The pressure of the gun on my back released. It came back down with such force that I never woke up again.

Boozer by Tabitha Wilson

Looking at her face, you could tell she was no stranger to a tumbler of booze. Moving down to her ratty, salmon-colored robe, you knew it was from the cheapest bottle money could buy. She was peering out around the door, cock-eyed, and reeking of gin. One shriveled, chalky foot with pink-painted claws peeked out from under the robe.

“Smells like Christmas,” Moe muttered.

“Mrs. Gubber?” I asked.

Her papery lips unwillingly peeled apart and a sort of death rattle came out. If she had a tooth in there, she was keeping it a secret. A veiny hand shot up and squeezed at her throat as though it thought a quart of milk might be forthcoming.

“Are you Mrs. Alfred E. Gubber?”

She bobbed her tiny head up and down like a frightened pigeon while her fingers furiously milked her chicken neck. I looked questioningly at Moe, whose furrowed, bushy eyebrows reminded me I needed to call my mother, and back at the old dried-up dairy cow being propped up by a door.

“Are you aware that your husband hasn’t been to work for three days? Big Rooster’s Recycling Plant asked us to come check up on him.”

She cracked open the hole in her face again and managed to croak out an “ohhh…kaah.”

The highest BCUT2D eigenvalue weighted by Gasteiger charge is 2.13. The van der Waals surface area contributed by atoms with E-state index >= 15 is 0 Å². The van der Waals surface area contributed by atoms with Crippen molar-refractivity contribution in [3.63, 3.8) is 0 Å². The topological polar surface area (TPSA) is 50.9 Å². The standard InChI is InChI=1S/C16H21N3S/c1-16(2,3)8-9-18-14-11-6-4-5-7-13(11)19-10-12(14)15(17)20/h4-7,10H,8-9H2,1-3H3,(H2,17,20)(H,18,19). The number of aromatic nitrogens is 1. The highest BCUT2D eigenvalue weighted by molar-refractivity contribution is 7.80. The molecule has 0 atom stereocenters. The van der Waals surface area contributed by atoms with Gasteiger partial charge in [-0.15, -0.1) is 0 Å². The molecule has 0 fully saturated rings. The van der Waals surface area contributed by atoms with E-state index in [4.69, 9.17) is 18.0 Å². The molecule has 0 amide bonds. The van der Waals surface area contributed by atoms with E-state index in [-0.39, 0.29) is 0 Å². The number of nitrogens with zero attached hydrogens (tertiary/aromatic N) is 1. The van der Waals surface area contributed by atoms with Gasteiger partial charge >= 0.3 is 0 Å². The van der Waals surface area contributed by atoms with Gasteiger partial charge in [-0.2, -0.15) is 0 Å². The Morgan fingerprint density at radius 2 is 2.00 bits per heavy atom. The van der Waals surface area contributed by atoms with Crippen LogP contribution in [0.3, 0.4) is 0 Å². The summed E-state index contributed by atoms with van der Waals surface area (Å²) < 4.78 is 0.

“Okay? Okay what? Is your husband here? Is he ill?”

With the hand that wasn’t busy neck-milking, she gestured for us to come inside and tottered backwards into the dark entryway. The hallway was littered with cans and garbage, and what appeared to be a dead ferret.

“Watch out for Mr. Squiggletea,” she rasped and pointed at the corpse and took us further into the house. Her ragged bathrobe caught a can of Natty Boh and rattled on the cracked linoleum behind her like she was headed off to St. Barts with her freshly-made husband. Moe and I navigated the obstacle course of trash, being careful to give a wide berth to the stinking doorstop named Mr. Squiggletea.

“Smells like Christmas in a shit factory,” Moe said as he wrapped a massive paw around his moustache.

The reek of garbage and death markedly increased like some ass wagon cranked up the dial on the car radio during a particularly obnoxious praise the Lord “rock” song.

As we sidestepped into the living room, the almost tangible rush of the stench blasted our faces and we instinctively recoiled. Covering my own moustache, I crept back into the room slowly. The windows were all covered by heavy drapes and the only light came from the TV, which was impartially displaying How the West Was Won. There were discarded empty gin bottles on every surface and scattered around the dirty carpet. The old bag was still rhythmically working the neck, slower now, and she had melted into a filthy corduroy recliner. Her eyes were closed and she looked almost as dead as her husband. Mr. Alfred E. Gubber was lying facedown in the middle of the floor with a brass fire iron standing at attention and buried deep into his back. He had an almost serene expression on his gummy, flat face as he stared blankly at the TV and I briefly wondered if he was happy to be finally free of his life of ubiquitous garbage.